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Buzz Aldrin did an IAMA on Reddit the other day and I thought it was a great read. He's inspiring, and well spoken for an 84 year old. I'm sure it's been plastered all over, but thought it was worth posting in case anyone missed it.

A harrowing description of the moon:

Buzz Aldrin wrote:

My first words of my impression of being on the surface of the Moon that just came to my mind was "Magnificent desolation." The magnificence of human beings, humanity, Planet Earth, maturing the technologies, imagination and courage to expand our capabilities beyond the next ocean, to dream about being on the Moon, and then taking advantage of increases in technology and carrying out that dream - achieving that is magnificent testimony to humanity. But it is also desolate - there is no place on earth as desolate as what I was viewing in those first moments on the Lunar Surface.

Because I realized what I was looking at, towards the horizon and in every direction, had not changed in hundreds, thousands of years. Beyond me I could see the moon curving away - no atmosphere, black sky. Cold. Colder than anyone could experience on Earth when the sun is up- but when the sun is up for 14 days, it gets very, very hot. No sign of life whatsoever.

That is desolate. More desolate than any place on Earth.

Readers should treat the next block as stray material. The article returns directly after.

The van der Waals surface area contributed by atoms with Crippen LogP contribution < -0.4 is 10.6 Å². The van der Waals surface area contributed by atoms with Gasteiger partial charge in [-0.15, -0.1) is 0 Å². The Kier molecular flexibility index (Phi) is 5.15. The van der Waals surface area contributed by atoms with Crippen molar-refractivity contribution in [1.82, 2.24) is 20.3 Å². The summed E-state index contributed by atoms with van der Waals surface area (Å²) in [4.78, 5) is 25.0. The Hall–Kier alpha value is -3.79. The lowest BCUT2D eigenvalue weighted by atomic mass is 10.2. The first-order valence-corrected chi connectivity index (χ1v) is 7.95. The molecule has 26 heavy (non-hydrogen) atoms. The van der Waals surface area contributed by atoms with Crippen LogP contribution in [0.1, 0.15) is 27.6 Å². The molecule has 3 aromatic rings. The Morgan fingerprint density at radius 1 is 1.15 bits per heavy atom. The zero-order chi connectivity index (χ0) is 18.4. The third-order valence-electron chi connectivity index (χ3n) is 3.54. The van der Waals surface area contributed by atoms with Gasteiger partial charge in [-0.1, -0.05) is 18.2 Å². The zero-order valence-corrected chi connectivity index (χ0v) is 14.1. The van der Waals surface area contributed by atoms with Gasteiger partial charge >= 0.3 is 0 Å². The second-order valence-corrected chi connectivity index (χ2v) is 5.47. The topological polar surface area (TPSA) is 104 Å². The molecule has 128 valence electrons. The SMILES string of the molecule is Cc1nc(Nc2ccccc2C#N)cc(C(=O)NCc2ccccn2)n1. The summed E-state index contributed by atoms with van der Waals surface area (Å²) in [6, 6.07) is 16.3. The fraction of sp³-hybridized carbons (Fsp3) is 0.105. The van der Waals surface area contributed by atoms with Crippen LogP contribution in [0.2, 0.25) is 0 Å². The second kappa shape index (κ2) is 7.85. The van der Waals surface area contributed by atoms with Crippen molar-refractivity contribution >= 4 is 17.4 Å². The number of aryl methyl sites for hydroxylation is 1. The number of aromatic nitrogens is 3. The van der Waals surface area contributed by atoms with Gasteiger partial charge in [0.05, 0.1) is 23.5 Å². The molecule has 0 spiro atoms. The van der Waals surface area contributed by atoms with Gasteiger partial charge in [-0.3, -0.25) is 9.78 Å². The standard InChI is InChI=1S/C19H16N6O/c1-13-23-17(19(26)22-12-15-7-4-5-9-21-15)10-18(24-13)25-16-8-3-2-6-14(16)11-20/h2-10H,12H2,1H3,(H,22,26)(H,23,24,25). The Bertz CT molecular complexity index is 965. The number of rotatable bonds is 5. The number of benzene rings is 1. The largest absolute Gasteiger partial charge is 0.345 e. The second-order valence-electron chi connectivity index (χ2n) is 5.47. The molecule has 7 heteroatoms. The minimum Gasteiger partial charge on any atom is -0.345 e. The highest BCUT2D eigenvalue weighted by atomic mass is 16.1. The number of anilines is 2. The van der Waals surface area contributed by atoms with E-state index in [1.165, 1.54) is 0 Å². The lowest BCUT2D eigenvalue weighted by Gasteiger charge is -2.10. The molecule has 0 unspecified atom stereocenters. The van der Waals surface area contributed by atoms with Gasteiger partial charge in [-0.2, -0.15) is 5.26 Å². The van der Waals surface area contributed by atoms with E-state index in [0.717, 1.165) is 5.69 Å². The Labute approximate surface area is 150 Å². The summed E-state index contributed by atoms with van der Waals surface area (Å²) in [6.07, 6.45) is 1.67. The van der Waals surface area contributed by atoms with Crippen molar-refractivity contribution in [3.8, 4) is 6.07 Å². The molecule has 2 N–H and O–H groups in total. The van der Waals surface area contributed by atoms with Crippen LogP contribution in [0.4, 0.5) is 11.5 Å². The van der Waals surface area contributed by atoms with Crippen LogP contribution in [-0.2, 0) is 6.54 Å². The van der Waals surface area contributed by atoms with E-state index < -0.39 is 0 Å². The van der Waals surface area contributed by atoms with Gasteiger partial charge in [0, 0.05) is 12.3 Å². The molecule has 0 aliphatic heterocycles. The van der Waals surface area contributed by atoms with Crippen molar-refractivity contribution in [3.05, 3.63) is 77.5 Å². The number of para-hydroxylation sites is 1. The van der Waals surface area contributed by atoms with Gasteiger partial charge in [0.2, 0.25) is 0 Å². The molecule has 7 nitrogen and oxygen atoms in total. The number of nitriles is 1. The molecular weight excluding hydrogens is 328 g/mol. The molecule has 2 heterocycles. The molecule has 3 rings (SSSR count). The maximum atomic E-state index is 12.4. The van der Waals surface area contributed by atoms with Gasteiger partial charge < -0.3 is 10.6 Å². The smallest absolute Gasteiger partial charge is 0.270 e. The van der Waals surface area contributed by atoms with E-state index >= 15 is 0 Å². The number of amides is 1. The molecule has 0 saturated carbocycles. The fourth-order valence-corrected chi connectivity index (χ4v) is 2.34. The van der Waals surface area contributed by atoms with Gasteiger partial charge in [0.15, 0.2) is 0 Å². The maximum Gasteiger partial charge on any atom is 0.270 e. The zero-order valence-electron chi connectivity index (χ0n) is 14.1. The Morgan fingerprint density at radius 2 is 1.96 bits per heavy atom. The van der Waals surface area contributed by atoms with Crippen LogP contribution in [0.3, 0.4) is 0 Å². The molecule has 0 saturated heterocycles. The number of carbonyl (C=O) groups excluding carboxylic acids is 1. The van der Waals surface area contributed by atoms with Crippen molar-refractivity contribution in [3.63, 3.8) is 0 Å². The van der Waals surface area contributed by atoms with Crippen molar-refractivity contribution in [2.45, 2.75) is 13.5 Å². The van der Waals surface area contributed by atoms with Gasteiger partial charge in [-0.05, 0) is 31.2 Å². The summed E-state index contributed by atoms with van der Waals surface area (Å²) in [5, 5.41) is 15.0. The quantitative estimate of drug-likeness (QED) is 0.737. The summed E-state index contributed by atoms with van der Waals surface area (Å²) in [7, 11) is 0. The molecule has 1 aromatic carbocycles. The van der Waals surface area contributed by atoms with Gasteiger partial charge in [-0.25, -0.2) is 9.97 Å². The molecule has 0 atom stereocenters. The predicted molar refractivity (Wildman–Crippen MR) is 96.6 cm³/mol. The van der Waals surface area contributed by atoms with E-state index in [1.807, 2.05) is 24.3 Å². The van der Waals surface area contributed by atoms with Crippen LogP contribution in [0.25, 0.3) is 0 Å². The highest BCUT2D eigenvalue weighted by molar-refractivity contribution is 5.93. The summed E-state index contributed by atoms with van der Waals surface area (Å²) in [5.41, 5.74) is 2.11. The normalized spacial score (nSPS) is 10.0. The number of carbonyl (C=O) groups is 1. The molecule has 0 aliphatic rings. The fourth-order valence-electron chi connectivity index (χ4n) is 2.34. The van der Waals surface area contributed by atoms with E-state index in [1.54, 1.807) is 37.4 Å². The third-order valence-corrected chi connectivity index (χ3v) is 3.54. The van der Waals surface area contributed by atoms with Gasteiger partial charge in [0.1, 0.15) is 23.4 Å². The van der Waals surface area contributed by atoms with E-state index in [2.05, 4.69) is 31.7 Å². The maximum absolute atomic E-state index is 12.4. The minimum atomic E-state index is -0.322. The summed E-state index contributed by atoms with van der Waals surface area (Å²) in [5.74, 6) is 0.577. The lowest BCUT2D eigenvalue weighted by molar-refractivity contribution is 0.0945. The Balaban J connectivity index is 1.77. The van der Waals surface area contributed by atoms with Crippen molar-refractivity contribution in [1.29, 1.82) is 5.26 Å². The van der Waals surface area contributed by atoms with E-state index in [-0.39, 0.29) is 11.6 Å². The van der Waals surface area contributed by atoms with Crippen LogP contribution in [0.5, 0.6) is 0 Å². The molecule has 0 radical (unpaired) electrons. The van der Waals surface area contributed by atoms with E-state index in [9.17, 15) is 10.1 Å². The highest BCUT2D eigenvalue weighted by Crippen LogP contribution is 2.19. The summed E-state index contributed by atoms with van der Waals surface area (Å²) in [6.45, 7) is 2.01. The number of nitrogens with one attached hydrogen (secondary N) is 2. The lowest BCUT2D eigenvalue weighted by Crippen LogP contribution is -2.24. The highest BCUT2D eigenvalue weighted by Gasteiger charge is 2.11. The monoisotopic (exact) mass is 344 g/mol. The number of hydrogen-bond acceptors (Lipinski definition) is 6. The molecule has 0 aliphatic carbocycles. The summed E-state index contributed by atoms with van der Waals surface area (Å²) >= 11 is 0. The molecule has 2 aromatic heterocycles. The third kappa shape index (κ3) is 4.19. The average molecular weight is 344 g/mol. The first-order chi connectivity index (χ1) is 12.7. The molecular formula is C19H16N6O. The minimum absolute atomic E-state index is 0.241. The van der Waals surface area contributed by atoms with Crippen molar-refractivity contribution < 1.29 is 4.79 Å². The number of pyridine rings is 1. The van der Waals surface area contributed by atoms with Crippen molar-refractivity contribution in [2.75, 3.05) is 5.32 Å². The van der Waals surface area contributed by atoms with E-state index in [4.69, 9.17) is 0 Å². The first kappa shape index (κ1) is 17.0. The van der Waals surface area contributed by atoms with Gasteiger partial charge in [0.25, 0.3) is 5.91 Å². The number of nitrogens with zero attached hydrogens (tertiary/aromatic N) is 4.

What he though when he was on the moon:

Buzz Aldrin wrote:

"Where are the billions and billions and billions of people, on what I'm looking at? We're the only 3 that are not back there."

And we didn't get to celebrate. Because we were out of town.

Such a jokester:

Buzz Aldrin wrote:

When Mission Control said, to us, as we were about to leave "Tranquility bass, you are cleared for liftoff," I responded by saying to them "Roger, Houston, we are number one on the runway."

On the movie Gravity:

Buzz Aldrin wrote:

I thought that the movie Gravity, the depiction of people moving around in zero gravity, was really the best I have seen. The free-falling, the actions that took place between two people, were very, I think, exaggerated, but probably bent the laws of physics. But to a person who's been in space, we would cringe looking at something that we hoped would NEVER, EVER Happen. It's very thrilling for the person who's never been there, because it portrays the hazards, the dangers that could come about if things begin to go wrong, and I think that as I came out of that movie, I said to myself and others, "Sandra Bullock deserves an Oscar."

There's a bunch more replies to questions in the IAMA, but those were the
That was pretty cool, thanks for posting it!

That also reminds me, has anyone actually watched more of/finished Cosmos? I think I'm still only about 5 episodes in
Interesting AMA by a NASA team on Reddit:

We're the team that designed and built Orion, NASA's next generation spacecraft. Ask us anything.

To get you interested:

We have been continuously living and working in deep space for over 30 years, but we are just now figuring out how to go beyond LEO to deep space. Orion is the vehicle that will pioneer deep space.

And here's a bonus video of astronauts doing some semi-cool shit:

I realise i'm replying to a 4 month old question, but i did eventually finish COSMOS.

It was painfully preachy.

Hmm that's a comment more for the actual thread about COSMOS instead of this thread but instead of changing my mind and moving it there i'm just going to go ahead and post here anyway because who is there to stop me.
Fucking amazing.

Ever seen Saturn through a telescope? Mind blowing.

James Webb should be fantastic, only a few years away too!
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